Despite Brexit, applications for EU funding are still encouraged.
Despite the Brexit vote last year, and the triggering of Article 50 in Spring 2017, the EU H2020 programme is still a valuable source of funding. After some initial nervousness there is no evidence that applications involving UK partners are being disadvantaged. Indeed the University has increased its success rate in H2020 applications since the Brexit vote.
It is not yet clear whether UK researchers will be able to continue accessing EU research funding after the completion of Brexit but this uncertainty should not deter anyone from applying. The UK government has recently reiterated their commitment to underwrite all EU funding achieved for applications submitted before the formal completion of Brexit. See the PDF document below for details.
'Last year was another record year for EU funding for Edinburgh. There is every chance that the Brexit process will allow UK universities to remain eligible for research funding from Horizon Europe (FP9) and other EU programmes. The post EU Exit Extension of the Guarantee, at the very least, means the UK Government will cover our costs to participate as a third country in collaborative EU programmes open to such links. I strongly encourage you all to continue avidly to submit EU applications and maintain our extraordinary momentum with our close colleagues in the rest of Europe.'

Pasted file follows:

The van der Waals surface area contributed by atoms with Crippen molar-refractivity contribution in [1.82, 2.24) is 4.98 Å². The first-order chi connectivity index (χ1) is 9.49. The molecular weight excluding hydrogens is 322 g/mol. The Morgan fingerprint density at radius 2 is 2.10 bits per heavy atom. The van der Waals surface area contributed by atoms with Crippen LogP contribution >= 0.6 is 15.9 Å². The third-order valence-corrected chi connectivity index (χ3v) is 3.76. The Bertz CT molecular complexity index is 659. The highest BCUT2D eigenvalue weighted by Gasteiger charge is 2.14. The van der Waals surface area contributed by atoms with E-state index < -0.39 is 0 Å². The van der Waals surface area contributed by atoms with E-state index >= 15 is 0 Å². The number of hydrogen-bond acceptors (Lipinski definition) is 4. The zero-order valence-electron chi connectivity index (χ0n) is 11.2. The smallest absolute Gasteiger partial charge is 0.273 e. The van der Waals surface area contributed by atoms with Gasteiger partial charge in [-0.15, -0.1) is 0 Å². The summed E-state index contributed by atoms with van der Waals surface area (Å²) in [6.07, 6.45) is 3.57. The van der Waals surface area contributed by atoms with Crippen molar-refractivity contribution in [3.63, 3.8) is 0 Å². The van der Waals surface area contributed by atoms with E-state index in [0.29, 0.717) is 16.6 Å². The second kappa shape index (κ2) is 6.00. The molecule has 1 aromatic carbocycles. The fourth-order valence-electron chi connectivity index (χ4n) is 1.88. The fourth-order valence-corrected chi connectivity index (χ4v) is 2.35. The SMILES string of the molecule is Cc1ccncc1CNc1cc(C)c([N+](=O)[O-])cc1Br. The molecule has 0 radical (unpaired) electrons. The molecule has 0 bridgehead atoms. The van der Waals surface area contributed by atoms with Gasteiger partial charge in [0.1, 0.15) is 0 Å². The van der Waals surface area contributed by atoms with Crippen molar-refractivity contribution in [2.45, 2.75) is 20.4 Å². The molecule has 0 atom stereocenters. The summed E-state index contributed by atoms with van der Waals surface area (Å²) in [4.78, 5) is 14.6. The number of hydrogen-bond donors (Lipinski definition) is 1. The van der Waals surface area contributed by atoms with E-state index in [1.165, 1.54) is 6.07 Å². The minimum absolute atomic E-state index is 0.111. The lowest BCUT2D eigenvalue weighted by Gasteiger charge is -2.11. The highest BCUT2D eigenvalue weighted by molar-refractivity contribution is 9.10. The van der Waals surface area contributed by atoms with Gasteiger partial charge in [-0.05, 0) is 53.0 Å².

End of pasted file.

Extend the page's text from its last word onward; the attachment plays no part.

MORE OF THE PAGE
April 2019 Evidence sought on post-Brexit international collaboration. The government is seeking views on the future of UK’s international research collaborations, including the possibility of creating a fund to replace prestigious European Union research grants at risk after Brexit.
‘[Adrian] Smith wants input on the emphasis that any new funding arrangement should place on European collaboration, links with developing countries through Overseas Development Assistance, and global collaboration. He also wants views on how focused such a funding initiative should be on outstanding individuals, blue-skies research, business innovation and research impact, and research facilities. The call also seeks opinions on the roles of government, UK Research and Innovation, the national academies and other organisations in defining the agenda for European and international collaboration and in administering any new funding arrangements. The deadline to submit evidence is 24 May. Throughout May and June, Smith will hold meetings with interested groups to consult on the plans, BEIS said. A summary of the findings set to be published in the summer.’